The kid lit project begins

I keep a small, running list of my favorite books of all time. Generally, I like to distinguish between “good” books and “favorite” books. There are a great many books that I consider very good, even great. For me, though, my favorite books are ones that I can read over and over, thoroughly enjoying on each new read. It just so happens that quite a few of the books on my all-time favorites list are technically children’s books. I used to chalk this up to those books being comfort reads– they are my favorites because they always have been, and so reading them not just brings the love of the book, but that feeling of comfort.

A few years ago I changed my opinion. There are some really, really great children’s books! Really great writing, captivating plot lines, lovable and full characters. Children’s literature is not the dumbed down equivalent of poorly written chick lit or paperback mysteries. No, it’s a genre of literature that requires truly good writing (as one cannot pretend big words simply mean good writing!) and has a demanding audience: if a kid doesn’t like it, a kid is not going to keep reading!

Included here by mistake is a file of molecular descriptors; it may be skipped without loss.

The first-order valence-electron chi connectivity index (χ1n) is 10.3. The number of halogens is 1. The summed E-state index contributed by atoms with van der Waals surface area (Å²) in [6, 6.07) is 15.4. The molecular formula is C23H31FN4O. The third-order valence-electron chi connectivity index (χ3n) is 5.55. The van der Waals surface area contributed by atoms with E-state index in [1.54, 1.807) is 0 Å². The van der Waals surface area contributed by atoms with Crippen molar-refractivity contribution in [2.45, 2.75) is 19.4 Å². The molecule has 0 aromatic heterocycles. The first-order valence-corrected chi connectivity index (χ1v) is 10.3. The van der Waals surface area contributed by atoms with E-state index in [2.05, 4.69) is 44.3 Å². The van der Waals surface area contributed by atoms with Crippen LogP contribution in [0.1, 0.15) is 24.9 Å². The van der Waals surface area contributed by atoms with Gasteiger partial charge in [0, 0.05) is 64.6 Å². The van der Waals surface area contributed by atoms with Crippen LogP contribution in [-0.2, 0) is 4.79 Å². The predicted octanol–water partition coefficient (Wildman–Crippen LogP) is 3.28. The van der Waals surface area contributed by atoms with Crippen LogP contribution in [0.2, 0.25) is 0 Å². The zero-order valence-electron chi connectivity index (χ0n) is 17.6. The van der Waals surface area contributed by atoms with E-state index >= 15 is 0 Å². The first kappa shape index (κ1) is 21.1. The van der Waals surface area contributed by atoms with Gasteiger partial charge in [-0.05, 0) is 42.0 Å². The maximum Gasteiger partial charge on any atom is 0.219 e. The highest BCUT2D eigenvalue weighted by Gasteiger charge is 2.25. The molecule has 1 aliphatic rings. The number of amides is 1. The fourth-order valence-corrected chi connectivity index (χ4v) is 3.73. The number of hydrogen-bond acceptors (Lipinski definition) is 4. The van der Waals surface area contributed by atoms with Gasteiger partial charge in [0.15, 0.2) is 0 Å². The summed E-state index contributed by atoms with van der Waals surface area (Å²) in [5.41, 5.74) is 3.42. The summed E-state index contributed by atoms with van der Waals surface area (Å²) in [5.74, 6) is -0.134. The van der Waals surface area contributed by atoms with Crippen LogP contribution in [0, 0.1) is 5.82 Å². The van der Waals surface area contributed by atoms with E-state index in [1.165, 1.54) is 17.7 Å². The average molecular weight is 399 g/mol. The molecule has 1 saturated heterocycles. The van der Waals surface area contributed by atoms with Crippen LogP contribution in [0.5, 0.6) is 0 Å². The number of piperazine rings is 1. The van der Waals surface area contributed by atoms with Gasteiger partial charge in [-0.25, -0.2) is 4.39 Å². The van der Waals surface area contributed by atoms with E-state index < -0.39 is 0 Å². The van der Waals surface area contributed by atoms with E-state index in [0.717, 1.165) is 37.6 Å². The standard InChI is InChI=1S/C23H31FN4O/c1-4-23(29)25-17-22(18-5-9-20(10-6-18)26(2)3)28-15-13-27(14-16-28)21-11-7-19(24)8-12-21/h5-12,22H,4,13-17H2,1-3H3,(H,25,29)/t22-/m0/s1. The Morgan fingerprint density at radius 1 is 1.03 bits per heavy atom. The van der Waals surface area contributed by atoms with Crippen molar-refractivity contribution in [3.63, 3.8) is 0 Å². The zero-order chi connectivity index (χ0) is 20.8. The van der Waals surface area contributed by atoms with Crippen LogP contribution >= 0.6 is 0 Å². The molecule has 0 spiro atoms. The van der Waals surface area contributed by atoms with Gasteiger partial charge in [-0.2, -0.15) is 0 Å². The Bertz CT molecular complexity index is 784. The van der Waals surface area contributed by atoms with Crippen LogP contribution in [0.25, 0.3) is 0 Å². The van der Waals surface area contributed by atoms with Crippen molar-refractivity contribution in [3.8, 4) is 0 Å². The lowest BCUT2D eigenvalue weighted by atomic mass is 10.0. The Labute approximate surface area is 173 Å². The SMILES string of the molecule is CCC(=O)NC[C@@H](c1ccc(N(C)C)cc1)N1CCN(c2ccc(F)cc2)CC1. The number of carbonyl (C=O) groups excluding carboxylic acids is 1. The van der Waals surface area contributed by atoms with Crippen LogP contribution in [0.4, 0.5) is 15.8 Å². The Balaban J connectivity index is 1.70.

The book that spurred this was a Newberry Award honoree, and I decided to start a project reading through all those Newberry award books (the most pretigious award for children’s writing). There are quite a few, as the award has been around since 1922. I probably won’t stay exclusive to that list, but it’s the stated purpose here. I figured I’d love a record of my little adventure, and so this blog was born.


1 Comment (+add yours?)

  1. kathrynelewis
    Oct 10, 2010 @ 20:44:01

    What a great idea reading children’s books? This year I too have read some children’s books. Going Solo by Roald Dahl is generally about his experiences during WWII. I really enjoyed reading it, hence, I picked up his Boy. This includes his early life experiences. Both books were written for children, but I loved them just the same.


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